March 28, 2011, 4:01 PM — This week I found out that my company is developing software in-house. Until now I hadn't known that we were a software development shop, but I guess I shouldn't be surprised. Most companies that I've been with have developed their own software for one purpose or another. I only learned about this software development project when one of the programmers approached me to ask about the best way to store usernames and passwords in the application's database. Yes, that's right -- they built the authentication right inside the application, instead of calling out to an external authentication source.
If you're like me, you're thinking this is crazy. Why build an authentication capability into an application when we already have Active Directory? Seems to me that using Microsoft APIs to perform user authentication would be a lot easier. But I'm not a programmer. I have no idea why people build their own authentication into applications. At my company, we use a lot of off-the-shelf applications, and it seems like only about half of them work with Active Directory. The rest have their own built-in usernames and passwords. So it's not uncommon.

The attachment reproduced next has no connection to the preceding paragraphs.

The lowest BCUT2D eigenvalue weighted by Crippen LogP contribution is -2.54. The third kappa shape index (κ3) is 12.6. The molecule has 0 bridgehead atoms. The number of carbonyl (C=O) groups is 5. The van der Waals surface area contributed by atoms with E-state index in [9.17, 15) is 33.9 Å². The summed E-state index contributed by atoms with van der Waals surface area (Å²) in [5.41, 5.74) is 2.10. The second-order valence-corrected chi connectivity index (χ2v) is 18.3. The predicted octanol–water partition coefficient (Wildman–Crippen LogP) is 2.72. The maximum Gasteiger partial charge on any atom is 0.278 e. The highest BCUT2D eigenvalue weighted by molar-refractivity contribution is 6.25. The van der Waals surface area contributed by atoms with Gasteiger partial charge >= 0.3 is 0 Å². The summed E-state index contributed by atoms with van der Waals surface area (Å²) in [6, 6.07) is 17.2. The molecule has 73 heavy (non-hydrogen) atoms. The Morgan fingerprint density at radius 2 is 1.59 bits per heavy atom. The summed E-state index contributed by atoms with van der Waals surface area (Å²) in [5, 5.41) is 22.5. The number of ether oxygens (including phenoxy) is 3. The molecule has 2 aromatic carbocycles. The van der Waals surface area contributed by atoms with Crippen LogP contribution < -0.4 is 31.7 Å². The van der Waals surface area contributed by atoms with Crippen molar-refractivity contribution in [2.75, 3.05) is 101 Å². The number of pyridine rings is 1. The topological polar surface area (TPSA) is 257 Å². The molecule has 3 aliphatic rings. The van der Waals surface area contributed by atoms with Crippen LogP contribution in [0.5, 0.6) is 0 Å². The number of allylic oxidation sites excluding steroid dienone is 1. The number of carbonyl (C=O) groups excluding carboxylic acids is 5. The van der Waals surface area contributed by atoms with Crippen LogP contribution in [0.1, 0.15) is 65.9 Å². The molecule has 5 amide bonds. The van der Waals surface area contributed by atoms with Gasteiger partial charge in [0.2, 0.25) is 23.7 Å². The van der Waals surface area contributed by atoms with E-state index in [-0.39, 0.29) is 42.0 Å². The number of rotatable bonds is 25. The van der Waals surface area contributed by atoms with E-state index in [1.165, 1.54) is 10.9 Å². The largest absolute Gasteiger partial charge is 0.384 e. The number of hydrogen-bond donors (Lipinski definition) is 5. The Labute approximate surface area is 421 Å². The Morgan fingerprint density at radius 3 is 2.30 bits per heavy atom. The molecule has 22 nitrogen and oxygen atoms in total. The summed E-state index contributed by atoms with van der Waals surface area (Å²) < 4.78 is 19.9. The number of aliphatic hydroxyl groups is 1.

In this case, my company is setting up a new Web-based service for our customers. We use a lot of software-as-a-service (SaaS) applications over the Internet, and I've put each of them through a thorough vendor security review. I want to do the same thing for our new service, now that we are getting into the SaaS business. I'm sure some of our customers will want the same level of security assurance (although I'm consistently amazed when I'm the "first" to review the security of a particular service -- even big-name companies neglect this process). I've written about "The need for real security in a virtual world" (link) and Matthias Thurman wrote about "Stopping stupid human tricks" (link), and this situation is a different but similar take on the subject.